Ambient Light Rejecting (ALR) screens differ from a regular screens in several ways.

The most common screen surfaces reflect the incoming light uniformly in all directions.

These screen surfaces are referred to as diffuse reflectors. The light is reflected back in many angles, rather than just at one angle. Surfaces that reflect back at only one angle are referred to specular reflectors - they reflect light at an angle precisely opposite the one at which that light arrived, such as a mirror.

Some projector screens may not be purely diffuse reflectors in the sense that they may reflect light back in one direction more than other directions. This is often done to increase the brightness of the reflected image (gain) within a certain area (viewing angle).

An ALR screen works by selectively reflecting light back to the audience. This effect is achieved by positioning the projector and screen in such a way that the projector's light is bounced towards the audience, while the other light in the room is reflected back in some other direction.

Some ALR screens work due to a principal referred to as Angular Reflectivity. This means that your projected image will reflect back to the audience at the mirror-opposite angle to the projector hitting the screen. I.e. if the projector is angled down at a 15 degree angle, the audience will get the brightest image while viewing the screen looking up at 15 degrees.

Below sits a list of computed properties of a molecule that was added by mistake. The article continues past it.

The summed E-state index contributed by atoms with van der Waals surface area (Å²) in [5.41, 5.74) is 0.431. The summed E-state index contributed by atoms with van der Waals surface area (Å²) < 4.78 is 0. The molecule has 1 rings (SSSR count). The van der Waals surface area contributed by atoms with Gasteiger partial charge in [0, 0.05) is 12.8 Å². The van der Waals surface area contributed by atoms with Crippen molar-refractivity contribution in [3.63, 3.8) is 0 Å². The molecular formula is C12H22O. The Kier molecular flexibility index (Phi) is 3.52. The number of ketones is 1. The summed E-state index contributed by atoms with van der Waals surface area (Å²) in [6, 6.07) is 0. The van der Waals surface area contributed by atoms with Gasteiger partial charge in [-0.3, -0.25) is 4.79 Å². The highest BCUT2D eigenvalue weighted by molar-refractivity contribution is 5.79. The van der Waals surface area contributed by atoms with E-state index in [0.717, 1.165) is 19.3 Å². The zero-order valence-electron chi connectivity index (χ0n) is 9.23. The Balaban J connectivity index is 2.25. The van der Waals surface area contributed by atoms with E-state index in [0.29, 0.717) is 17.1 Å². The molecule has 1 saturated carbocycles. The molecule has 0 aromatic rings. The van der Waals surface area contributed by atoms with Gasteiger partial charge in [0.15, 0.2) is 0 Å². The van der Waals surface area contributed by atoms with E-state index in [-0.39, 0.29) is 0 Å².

ambient light rejecting optical screen

Other ALR screens negate ambient light by using optics. Optical ALR screens are usually composed of multiple layers with each layer having different absorption and reflectivity properties with lens-like elements. This is often referred to as a lenticular structure.

Whichever the ALR technology that your surface is using, there will still be some ambient light that cannot be negated. ALR screens only work if the ambient lighting is NOT hitting the screen from the same direction the projector. I.E. if you have your projector positioned at the back of the room near other light sources that are also aiming towards your screen, the ALR surface will not do anything to negate that other lighting.

The ambient light source must be coming from a different direction/angle than your projector such as reflections off of white walls, overhead or recessed lighting or from windows on the side of your room in order to get the benefit of an ALR screen.

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